The recognition of the iconoclastic, of the creative, of the new requires a permanent comparison with the traditional, with the old. And that means further: In this way through different contexts and media this film footage is transformed by different program languages, different softwares, different framings on the screen, different placement in an installation space, etc.


A video or film installation contejporary the conditions of film presentation.

The -at least potential- erasure of all visually recognizable differences between original and copy does not eliminate another difference existing between them which, albeit invisible, is none the less decisive: The installation is not only political because it gives a possibility to document political positions, projects, actions and events — even if such a documentation meanwhile also became a wider-spread artistic practice.

The installation formulate these conditions by creating a finite, closed space which becomes the space of open conflict and unavoidable decision between original and reproduction, between presence and representation, between unconcealed and concealed.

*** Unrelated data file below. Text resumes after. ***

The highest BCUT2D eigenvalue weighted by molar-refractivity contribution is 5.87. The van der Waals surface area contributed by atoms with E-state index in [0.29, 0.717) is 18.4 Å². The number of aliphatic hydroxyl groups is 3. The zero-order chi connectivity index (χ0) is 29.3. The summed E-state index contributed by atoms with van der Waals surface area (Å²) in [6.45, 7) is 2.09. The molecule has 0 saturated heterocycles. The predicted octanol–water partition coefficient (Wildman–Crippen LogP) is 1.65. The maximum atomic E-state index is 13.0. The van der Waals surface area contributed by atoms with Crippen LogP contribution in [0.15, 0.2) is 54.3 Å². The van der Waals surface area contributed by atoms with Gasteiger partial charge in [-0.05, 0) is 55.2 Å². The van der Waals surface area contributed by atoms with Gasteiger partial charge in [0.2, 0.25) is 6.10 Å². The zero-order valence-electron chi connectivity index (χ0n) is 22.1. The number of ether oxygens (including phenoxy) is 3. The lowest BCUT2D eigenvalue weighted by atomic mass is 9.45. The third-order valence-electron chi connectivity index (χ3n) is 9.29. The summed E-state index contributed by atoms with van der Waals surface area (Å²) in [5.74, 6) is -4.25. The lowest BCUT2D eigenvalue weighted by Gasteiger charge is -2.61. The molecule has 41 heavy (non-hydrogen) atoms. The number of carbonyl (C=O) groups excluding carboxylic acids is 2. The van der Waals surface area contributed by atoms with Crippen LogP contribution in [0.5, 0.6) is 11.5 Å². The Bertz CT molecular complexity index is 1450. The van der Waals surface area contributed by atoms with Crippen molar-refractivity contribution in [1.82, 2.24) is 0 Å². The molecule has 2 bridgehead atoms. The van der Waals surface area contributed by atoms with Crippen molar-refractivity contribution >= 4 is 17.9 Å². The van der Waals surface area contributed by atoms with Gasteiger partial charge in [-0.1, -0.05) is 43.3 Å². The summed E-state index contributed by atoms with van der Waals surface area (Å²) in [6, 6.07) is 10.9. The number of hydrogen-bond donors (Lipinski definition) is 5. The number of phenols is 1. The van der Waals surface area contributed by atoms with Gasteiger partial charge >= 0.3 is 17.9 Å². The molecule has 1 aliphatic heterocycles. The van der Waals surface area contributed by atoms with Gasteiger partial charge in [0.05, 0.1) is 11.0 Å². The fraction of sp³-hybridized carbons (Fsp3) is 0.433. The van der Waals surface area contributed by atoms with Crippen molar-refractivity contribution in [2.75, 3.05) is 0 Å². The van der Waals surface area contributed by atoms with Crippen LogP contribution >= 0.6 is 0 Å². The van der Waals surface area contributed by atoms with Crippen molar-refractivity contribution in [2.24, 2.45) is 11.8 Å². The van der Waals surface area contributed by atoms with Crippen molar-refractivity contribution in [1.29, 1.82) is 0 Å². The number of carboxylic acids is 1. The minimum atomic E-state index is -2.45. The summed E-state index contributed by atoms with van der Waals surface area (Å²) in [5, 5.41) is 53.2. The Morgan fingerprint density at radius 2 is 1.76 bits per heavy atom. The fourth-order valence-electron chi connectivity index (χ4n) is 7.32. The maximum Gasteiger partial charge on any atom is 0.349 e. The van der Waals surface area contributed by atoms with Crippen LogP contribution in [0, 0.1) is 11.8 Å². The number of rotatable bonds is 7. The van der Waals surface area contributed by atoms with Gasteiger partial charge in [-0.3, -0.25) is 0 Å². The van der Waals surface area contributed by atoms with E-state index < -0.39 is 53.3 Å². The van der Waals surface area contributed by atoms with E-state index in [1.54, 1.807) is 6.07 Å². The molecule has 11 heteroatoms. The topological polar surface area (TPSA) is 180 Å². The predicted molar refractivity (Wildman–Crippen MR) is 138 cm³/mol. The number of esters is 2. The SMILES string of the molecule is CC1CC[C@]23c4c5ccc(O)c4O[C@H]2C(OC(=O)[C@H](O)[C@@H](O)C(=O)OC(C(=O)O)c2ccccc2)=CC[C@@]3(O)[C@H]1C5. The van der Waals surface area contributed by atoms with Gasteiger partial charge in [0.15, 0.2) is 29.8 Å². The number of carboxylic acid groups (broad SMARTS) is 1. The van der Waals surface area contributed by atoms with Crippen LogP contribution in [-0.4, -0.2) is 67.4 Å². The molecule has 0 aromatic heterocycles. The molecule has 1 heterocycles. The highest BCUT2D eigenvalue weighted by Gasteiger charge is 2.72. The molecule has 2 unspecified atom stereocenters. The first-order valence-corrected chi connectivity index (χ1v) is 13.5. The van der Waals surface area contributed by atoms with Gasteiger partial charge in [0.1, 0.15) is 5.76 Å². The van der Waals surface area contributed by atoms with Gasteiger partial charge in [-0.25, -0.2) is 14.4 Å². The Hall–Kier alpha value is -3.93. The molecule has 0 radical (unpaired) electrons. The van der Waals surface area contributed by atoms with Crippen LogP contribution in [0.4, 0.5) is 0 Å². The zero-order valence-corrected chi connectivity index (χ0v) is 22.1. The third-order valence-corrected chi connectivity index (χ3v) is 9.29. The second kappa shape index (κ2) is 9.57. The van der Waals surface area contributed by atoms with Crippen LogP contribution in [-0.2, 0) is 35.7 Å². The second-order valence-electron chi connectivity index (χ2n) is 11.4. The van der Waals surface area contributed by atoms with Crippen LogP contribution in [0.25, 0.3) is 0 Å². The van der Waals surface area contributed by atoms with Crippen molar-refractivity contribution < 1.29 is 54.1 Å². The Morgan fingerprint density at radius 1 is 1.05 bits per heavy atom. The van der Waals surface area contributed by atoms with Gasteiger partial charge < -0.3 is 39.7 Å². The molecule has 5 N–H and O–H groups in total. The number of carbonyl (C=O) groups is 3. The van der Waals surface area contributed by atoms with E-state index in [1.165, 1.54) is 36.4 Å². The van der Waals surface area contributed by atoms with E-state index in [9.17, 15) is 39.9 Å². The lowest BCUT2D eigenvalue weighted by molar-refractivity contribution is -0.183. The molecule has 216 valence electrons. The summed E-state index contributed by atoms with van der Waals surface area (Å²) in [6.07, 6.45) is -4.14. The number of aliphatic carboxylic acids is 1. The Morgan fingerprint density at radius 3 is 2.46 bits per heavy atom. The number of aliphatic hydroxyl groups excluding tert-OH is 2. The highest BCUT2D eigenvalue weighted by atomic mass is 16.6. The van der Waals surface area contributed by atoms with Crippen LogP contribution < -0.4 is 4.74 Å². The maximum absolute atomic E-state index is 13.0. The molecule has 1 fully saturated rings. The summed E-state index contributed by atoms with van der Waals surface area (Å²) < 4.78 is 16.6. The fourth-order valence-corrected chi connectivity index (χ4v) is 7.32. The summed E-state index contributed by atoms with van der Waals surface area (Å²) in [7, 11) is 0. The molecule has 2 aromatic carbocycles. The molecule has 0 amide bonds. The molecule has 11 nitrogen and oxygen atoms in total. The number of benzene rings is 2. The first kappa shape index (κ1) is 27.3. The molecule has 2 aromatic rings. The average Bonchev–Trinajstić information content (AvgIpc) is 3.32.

The Topology of Contemporary Art: Boris Groys | alfredcrucible

Rather, modernist art can be characterized by its specific claim to be tooplogy — in a sense to be present, thoroughly visible, immediately revealed, or to use a Heideggerian term “unconcealed”. The installation takes a copy out of an allegedly unmarked, open space of anonymous circulation and puts it — even if only temporarily — in a fixed, stable, closed context of topologically well-defined “here and now”. I will also venture to argue that toploogy craft items that are being made in the same vein the quality tends to falter so once again, yes, I believe there is relevance.

Contdmporary how can an individual artist prove that he or she is really, genuinely creative? Indeed, Kierkegaard states that for a spectator who would be contemporary of Jesus Christ it was impossible to recognize in Christ a new God precisely because he didn’t look new — the figure of Christ initially looked like that of every other ordinary human being at that historical time. In terms of political voice, can a non-installation artwork create a comparable impact to that of installation?